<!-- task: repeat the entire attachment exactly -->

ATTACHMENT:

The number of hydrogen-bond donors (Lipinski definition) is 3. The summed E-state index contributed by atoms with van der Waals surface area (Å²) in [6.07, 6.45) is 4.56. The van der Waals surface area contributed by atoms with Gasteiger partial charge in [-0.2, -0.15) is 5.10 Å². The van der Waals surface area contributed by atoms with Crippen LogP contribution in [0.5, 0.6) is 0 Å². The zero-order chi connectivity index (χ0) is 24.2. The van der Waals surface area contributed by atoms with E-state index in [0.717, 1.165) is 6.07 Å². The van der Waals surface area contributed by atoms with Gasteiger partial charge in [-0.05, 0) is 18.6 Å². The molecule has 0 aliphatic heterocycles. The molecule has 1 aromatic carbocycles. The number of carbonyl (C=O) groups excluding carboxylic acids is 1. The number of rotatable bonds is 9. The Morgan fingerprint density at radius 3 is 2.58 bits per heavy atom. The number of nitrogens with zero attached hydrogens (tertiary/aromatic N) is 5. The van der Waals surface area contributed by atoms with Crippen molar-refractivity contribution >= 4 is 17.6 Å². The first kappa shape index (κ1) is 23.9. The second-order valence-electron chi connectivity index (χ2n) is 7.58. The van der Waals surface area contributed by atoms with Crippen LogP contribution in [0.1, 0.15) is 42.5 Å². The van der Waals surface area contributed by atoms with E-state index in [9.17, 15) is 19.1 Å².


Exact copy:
The number of hydrogen-bond donors (Lipinski definition) is 3. The summed E-state index contributed by atoms with van der Waals surface area (Å²) in [6.07, 6.45) is 4.56. The van der Waals surface area contributed by atoms with Gasteiger partial charge in [-0.2, -0.15) is 5.10 Å². The van der Waals surface area contributed by atoms with Crippen LogP contribution in [0.5, 0.6) is 0 Å². The zero-order chi connectivity index (χ0) is 24.2. The van der Waals surface area contributed by atoms with E-state index in [0.717, 1.165) is 6.07 Å². The van der Waals surface area contributed by atoms with Gasteiger partial charge in [-0.05, 0) is 18.6 Å². The molecule has 0 aliphatic heterocycles. The molecule has 1 aromatic carbocycles. The number of carbonyl (C=O) groups excluding carboxylic acids is 1. The number of rotatable bonds is 9. The Morgan fingerprint density at radius 3 is 2.58 bits per heavy atom. The number of nitrogens with zero attached hydrogens (tertiary/aromatic N) is 5. The van der Waals surface area contributed by atoms with Crippen molar-refractivity contribution >= 4 is 17.6 Å². The first kappa shape index (κ1) is 23.9. The second-order valence-electron chi connectivity index (χ2n) is 7.58. The van der Waals surface area contributed by atoms with Crippen LogP contribution in [0.1, 0.15) is 42.5 Å². The van der Waals surface area contributed by atoms with E-state index in [9.17, 15) is 19.1 Å².